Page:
Ethical slaughter of fish: Practices from large-scale production of Atlantic salmon. Past, present and future slaughter methods

Ulf Erikson

SINTEF Fisheries and Aquaculture, 7465 Trondheim,  Norway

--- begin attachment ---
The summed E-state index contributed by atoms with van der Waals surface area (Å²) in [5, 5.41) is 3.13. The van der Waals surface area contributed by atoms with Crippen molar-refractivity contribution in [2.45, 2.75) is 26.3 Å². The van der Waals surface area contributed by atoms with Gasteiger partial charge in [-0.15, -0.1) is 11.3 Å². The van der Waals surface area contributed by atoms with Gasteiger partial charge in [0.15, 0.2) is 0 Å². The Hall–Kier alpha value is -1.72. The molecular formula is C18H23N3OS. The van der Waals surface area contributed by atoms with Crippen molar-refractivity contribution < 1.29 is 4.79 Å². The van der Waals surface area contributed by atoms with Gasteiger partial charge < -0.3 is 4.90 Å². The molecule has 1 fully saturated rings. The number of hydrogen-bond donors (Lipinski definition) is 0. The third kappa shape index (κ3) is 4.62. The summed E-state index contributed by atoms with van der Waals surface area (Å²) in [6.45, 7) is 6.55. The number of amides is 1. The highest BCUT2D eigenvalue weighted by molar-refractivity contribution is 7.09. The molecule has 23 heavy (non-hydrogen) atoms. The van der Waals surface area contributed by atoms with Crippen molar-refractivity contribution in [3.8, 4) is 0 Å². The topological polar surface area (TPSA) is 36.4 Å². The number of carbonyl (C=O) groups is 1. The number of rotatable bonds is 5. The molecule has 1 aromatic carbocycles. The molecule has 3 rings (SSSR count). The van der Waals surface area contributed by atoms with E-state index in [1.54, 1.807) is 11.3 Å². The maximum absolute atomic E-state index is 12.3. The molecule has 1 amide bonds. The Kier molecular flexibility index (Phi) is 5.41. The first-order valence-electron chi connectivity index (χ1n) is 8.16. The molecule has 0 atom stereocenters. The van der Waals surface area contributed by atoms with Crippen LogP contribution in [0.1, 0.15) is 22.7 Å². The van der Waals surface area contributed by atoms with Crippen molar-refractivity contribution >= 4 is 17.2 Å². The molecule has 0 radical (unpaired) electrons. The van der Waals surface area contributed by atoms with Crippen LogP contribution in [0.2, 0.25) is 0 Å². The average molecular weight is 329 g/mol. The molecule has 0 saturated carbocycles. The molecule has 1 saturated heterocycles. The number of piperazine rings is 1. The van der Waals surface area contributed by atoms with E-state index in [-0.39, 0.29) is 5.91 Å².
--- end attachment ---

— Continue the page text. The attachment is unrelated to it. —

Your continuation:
During the past few decades, the salmonid fish farming industry in Norway has experienced a tremendous growth in biomass production. At harvesting, well-boats transport live fish from the rearing cages to fish processing plants. Previously, carbon dioxide was added at high concentrations to stunning tanks, often overcrowded, causing excessive handling stress. RSW live chilling was eventually introduced prior to carbon dioxide stunning. As this option was not entirely successful, carbon dioxide was then added at lower concentrations directly to the live chilling tank. This is the common stunning method today. Subsequently, the gill arches are severed and the fish are bled in an RSW tank. From a fish welfare point of view, the current stunning method (combining live chilling and carbon dioxide) may not be considered as an optimal stunning method since the fish are not rendered unconscious immediately. Thus, the fish may experience considerable stress or pain. Therefore, optimizing sedation and killing methods of farmed fish (salmonids and cod) are currently major issues to comply with customer demands and future legislation related to animal welfare. To assess fish welfare and handling stress, a number of indicators may be used: behaviour, changes in blood composition (whole blood or plasma constituents) and parameters related to fish product quality (biochemistry of the muscle). In current projects, we plan to evaluate various slaughter methods: RSW live chilling combined with mild carbon dioxide anaesthesia (current slaughter method for salmonids), eugenol (AQUI-STM), percussion stunning (blow to the head) and electrical stunning. Major evaluation criteria are fish welfare, handling stress, bleeding efficiency and time to rigor onset.